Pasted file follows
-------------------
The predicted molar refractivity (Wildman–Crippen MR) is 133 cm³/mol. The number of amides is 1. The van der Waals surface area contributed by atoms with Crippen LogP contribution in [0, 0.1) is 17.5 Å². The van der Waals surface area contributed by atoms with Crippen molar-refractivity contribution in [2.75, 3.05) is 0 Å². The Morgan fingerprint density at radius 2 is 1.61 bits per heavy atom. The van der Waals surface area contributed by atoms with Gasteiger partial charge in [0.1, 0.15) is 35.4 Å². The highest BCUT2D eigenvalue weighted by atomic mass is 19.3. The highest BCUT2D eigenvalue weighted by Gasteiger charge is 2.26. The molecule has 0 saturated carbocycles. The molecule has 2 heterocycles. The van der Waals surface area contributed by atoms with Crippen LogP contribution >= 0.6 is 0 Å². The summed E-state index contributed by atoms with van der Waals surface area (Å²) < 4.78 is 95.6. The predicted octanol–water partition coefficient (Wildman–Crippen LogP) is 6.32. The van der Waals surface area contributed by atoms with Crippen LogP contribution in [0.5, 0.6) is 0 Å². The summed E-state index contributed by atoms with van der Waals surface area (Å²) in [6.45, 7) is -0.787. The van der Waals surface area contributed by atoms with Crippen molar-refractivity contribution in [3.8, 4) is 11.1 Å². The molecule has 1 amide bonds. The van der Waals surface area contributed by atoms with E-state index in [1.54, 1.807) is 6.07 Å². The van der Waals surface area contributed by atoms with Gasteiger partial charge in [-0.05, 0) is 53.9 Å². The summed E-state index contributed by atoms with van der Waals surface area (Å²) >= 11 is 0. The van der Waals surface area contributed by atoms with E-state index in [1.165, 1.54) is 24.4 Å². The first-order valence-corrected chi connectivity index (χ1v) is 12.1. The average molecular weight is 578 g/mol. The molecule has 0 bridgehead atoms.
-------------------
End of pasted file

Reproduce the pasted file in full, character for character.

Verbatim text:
The predicted molar refractivity (Wildman–Crippen MR) is 133 cm³/mol. The number of amides is 1. The van der Waals surface area contributed by atoms with Crippen LogP contribution in [0, 0.1) is 17.5 Å². The van der Waals surface area contributed by atoms with Crippen molar-refractivity contribution in [2.75, 3.05) is 0 Å². The Morgan fingerprint density at radius 2 is 1.61 bits per heavy atom. The van der Waals surface area contributed by atoms with Gasteiger partial charge in [0.1, 0.15) is 35.4 Å². The highest BCUT2D eigenvalue weighted by atomic mass is 19.3. The highest BCUT2D eigenvalue weighted by Gasteiger charge is 2.26. The molecule has 0 saturated carbocycles. The molecule has 2 heterocycles. The van der Waals surface area contributed by atoms with Crippen LogP contribution >= 0.6 is 0 Å². The summed E-state index contributed by atoms with van der Waals surface area (Å²) < 4.78 is 95.6. The predicted octanol–water partition coefficient (Wildman–Crippen LogP) is 6.32. The van der Waals surface area contributed by atoms with Crippen LogP contribution in [0.5, 0.6) is 0 Å². The summed E-state index contributed by atoms with van der Waals surface area (Å²) in [6.45, 7) is -0.787. The van der Waals surface area contributed by atoms with Crippen molar-refractivity contribution in [3.8, 4) is 11.1 Å². The molecule has 1 amide bonds. The van der Waals surface area contributed by atoms with E-state index in [1.54, 1.807) is 6.07 Å². The van der Waals surface area contributed by atoms with Gasteiger partial charge in [-0.05, 0) is 53.9 Å². The summed E-state index contributed by atoms with van der Waals surface area (Å²) >= 11 is 0. The van der Waals surface area contributed by atoms with E-state index in [1.165, 1.54) is 24.4 Å². The first-order valence-corrected chi connectivity index (χ1v) is 12.1. The average molecular weight is 578 g/mol. The molecule has 0 bridgehead atoms.